Guardianship of the Person

Guardianship of the person grants authority over non-financial matters such as issues that impact the personal well-being of the protected person, including making important medical decisions. The appointed guardian is normally tasked with the following responsibilities

  • Determining and maintaining residence
  • Providing informed consent to and supervising medical treatment
  • Consenting to and supervising non-medical services such as education, psychiatric or behavioral counseling
  • Making end-of-life decisions
  • Maintaining the protected person’s autonomy as much as possible

Guardianship of the Estate or Property

Guardianship of the estate or property empowers the guardian to make important financial decisions on behalf of the protected person, including:

  • Organizing, gathering and protecting assets
  • Arranging appraisals of property
  • Safeguarding property and assets from loss, whenever possible
  • Managing income from assets
  • Making appropriate payments
  • Obtaining court approval prior to any sale of major assets
  • Applying for permission to do "Medicaid Planning" and apply for Medicaid or other public benefits

The guardian will be required to report to the court about his or her activities on an annual basis.

Sometimes guardianship is a temporary arrangement, meant to protect an incapacitated individual until he or she regains capacity. Under New York State law, each guardianship arrangement must be narrowly tailored to each circumstance in order to be the least restrictive alternative and grant each incapacitated person the greatest amount of autonomy and independence possible.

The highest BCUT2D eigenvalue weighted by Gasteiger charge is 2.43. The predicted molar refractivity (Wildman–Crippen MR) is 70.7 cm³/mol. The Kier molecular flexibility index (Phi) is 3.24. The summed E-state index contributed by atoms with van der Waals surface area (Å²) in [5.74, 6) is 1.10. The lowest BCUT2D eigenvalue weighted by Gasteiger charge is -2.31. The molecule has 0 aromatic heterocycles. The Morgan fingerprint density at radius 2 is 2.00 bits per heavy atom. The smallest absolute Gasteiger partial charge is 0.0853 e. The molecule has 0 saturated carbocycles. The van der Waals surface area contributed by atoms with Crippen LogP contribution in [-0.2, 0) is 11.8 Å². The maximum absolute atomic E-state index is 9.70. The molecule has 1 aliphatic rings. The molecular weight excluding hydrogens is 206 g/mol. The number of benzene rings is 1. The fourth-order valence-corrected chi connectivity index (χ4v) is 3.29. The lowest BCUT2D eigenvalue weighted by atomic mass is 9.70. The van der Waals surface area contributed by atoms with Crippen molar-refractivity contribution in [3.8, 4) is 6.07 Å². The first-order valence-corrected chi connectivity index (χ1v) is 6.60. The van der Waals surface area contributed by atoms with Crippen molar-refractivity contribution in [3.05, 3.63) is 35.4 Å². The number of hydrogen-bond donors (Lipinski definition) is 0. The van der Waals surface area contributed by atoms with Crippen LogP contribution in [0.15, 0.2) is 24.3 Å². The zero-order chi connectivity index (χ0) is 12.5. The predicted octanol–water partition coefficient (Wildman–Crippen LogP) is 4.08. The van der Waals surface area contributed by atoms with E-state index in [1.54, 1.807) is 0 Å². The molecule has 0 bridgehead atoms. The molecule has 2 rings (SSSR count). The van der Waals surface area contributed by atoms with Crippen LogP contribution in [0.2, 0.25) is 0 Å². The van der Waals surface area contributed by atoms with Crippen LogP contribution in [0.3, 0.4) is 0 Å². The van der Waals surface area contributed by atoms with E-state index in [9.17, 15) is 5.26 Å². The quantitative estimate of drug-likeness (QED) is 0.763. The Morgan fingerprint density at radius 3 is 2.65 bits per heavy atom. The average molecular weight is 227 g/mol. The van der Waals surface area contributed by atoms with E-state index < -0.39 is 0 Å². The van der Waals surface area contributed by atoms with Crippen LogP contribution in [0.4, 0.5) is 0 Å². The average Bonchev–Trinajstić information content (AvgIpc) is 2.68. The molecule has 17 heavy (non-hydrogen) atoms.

If you'd like to read more about the Article 81 Guardianship Law, you can do so here.

Guardianship of Minors

Guardianship may also be used to protect the legal rights of a minor.

In the event that a parent is no longer able to act on behalf of his or her child, a guardian, usually a relative, is appointed. This could be because the parents have passed away, are incarcerated, too ill to care for the child or are otherwise unfit.  In most instances, parental approval is sought prior to any legal proceedings.

Unlike an adoption, under a guardianship, parents may remain responsible for supporting the child financially and they do not necessarily forfeit their parental rights.

A parent can nominate a guardian for their child in a Last Will and Testament, although that is subject to Court approval. In New York State, a parent can also name a Stand By Guardian (either in a signed and witnessed document or by going to Court).

This link from New York City describes guardianship for a minor from a grandparent's perspective, but it would apply to any other family friend or family member.

A guardian of the property of a minor must be appointed if the minor receives more than $10,000 as an inheritance, even if both parents are alive and well and taking excellent care of their child. The guardian of the property often is a parent, but there will be restrictions as to what can be done with the money. A much better option is to not name a minor a beneficiary but instead to name a trust for a minor.